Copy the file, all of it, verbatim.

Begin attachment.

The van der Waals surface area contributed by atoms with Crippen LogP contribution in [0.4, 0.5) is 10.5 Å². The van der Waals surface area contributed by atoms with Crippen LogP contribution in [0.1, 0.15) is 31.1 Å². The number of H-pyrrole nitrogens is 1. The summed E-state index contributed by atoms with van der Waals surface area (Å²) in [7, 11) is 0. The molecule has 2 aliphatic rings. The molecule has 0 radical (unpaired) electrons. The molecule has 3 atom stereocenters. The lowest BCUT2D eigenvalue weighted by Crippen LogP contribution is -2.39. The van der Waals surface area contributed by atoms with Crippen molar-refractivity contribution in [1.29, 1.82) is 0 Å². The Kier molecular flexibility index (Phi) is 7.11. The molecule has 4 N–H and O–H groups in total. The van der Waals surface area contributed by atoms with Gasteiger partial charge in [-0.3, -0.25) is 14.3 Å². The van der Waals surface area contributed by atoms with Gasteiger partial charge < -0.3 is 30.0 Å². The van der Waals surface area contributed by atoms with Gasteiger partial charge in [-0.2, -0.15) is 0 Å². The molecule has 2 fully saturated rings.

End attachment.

The van der Waals surface area contributed by atoms with Crippen LogP contribution in [0.4, 0.5) is 10.5 Å². The van der Waals surface area contributed by atoms with Crippen LogP contribution in [0.1, 0.15) is 31.1 Å². The number of H-pyrrole nitrogens is 1. The summed E-state index contributed by atoms with van der Waals surface area (Å²) in [7, 11) is 0. The molecule has 2 aliphatic rings. The molecule has 0 radical (unpaired) electrons. The molecule has 3 atom stereocenters. The lowest BCUT2D eigenvalue weighted by Crippen LogP contribution is -2.39. The van der Waals surface area contributed by atoms with Crippen molar-refractivity contribution in [1.29, 1.82) is 0 Å². The Kier molecular flexibility index (Phi) is 7.11. The molecule has 4 N–H and O–H groups in total. The van der Waals surface area contributed by atoms with Gasteiger partial charge in [-0.3, -0.25) is 14.3 Å². The van der Waals surface area contributed by atoms with Gasteiger partial charge < -0.3 is 30.0 Å². The van der Waals surface area contributed by atoms with Gasteiger partial charge in [-0.2, -0.15) is 0 Å². The molecule has 2 fully saturated rings.